In anticipation of our Raise Up Parenting Conference Feb. 21-22, we spoke via email with David Thomas of Raising Boys & Girls. David and his colleague, Sissy Goff, will teach on topics related to at least two of their books: Are My Kids on Track? and Modern Parents, Vintage Values. Here’s our conversation with David:
Is there a kids’ age range you recommend for parents attending this conference?
We will be discussing kids from birth through adolescence. We’ll go back and forth throughout the conference, giving examples from toddlers to teens. We commonly have grandparents attend our conferences with their adult children, hoping to learn new things in caring for the kids they love. We are thrilled to have adults of all ages with us in this time.
What would be a realistic expectation for parents to bring to these two days?
Our hope is that we can learn and laugh together. Parenting is hard work, and though we’ll be talking about important ideas, we want to make the learning fun and engaging. We share visuals of the ideas we’re discussing to make the content even more relevant, alongside giving practical tips for implementing these ideas. We’ll discuss some important emotional, social and spiritual milestones we hope to see the kids we love progressing toward, but more importantly practical ideas for helping kids move toward these milestones.
What are the 2 or 3 most common, specific concerns that parents bring to you today? How does that differ from, say, 10 years ago?
Anxiety is considered to be a childhood epidemic in our country today. We’re seeing the highest numbers of any time in history, and certainly different than when we started practicing 25 years ago. Not only are more kids and adolescents struggling with worry and fear, but daily we talk with parents who see their kids struggling to regulate their emotions. They have big reactions to small events. We’ll talk about why that happens and how to help. We’ll discuss how to help kids develop more resilience and resourcefulness.
What would you say are the top 1 or 2 mistakes that you see parents making today, but that they themselves may be blind to?
Research says the two biggest mistakes parents make in discipline are too much talk and too much emotion. It’s difficult for kids to learn to regulate their emotions when they can’t see that in the adults they love. It’s easy to get stuck in an emotional tug-of-war with kids, and we hope to help parents avoid that power struggle.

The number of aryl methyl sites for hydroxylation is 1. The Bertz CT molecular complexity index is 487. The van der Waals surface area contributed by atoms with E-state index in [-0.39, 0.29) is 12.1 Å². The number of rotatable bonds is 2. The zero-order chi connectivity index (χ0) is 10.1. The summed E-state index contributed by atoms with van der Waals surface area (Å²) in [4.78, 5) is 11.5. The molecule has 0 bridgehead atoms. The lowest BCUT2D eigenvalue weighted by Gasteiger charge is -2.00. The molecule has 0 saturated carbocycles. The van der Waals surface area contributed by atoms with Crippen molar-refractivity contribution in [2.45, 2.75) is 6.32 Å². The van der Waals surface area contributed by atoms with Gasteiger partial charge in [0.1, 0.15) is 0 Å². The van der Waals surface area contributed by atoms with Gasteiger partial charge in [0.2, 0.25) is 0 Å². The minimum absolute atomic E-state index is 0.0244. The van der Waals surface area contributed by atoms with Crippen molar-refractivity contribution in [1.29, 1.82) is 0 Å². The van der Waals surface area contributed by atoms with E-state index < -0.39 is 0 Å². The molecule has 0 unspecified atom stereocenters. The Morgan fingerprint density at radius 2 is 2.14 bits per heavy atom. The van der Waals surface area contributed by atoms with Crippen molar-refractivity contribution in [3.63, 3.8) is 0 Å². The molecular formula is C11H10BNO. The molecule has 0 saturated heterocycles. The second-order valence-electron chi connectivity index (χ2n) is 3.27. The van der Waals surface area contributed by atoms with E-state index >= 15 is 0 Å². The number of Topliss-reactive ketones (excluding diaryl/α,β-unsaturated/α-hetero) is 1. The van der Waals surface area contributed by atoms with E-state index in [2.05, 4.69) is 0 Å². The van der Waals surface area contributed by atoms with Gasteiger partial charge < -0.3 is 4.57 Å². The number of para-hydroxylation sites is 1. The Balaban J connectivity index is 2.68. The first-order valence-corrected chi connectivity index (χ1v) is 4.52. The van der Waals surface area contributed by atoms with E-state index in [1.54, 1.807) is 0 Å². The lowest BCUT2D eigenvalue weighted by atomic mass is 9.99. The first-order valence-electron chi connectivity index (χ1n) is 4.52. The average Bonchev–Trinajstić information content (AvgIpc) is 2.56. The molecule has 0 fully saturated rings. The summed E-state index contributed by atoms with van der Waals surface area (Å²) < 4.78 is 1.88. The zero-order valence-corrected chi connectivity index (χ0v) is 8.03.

The other common mistake is doing more for kids than is helpful. Kids can’t develop resourcefulness when we’re too busy being their resources.
I’m guessing that parents who attend your conferences quickly realize they never recognized in their own lives some of the emotional, social and spiritual milestones you talk about. What can parents do with their own baggage when trying to guide their kids?
It is important for all of us to pay attention to what we bring to the table. We’ll talk about one of our favorite tools for strengthening awareness in parents. We can only take the kids we love as far as we’ve gone ourselves. The equation has to start with our own awareness.
We’re reaching a point where most parents, especially those under about 40, have lived with the internet and related technology all of their adult lives. What does that mean for what we used to call the technological dividing line between generations? Where do today’s parents still get tripped up?
It’s certainly beneficial when parents have had experience and exposure, to better understand the animal of technology. However, this ever-changing, ever-evolving animal means we’re always behind, and working to understand the next wave of what’s capturing kids’ attention. We’ll talk around Taming the Technology Monster, and ways to make technology work for us as parents.
In “Modern Parents, Vintage Values,” the authors Melissa and Sissy talk about parenting in community. Can you give an example of what that looks like?
It’s vital to have some like-minded parents who are moving in the same direction — parents who share the same values and are making like-minded decisions. You may not be identical in your decision making, but you’re desiring the same things. For example, with technology, you could decide together with a small group of parents when you will all give your first cellphone or tablet. Then when your child comes home and says, “I’m the only kid in my grade without a _________ ,” your response can simply be, “well, I know for fact the Dentons, the Smiths, the Harvills and the Webers haven’t given _________ to their child as well.”
Parenting in community gives way to perspective, support, and a place to voice the challenges and hurdles of parenting. We believe in it for many reasons.
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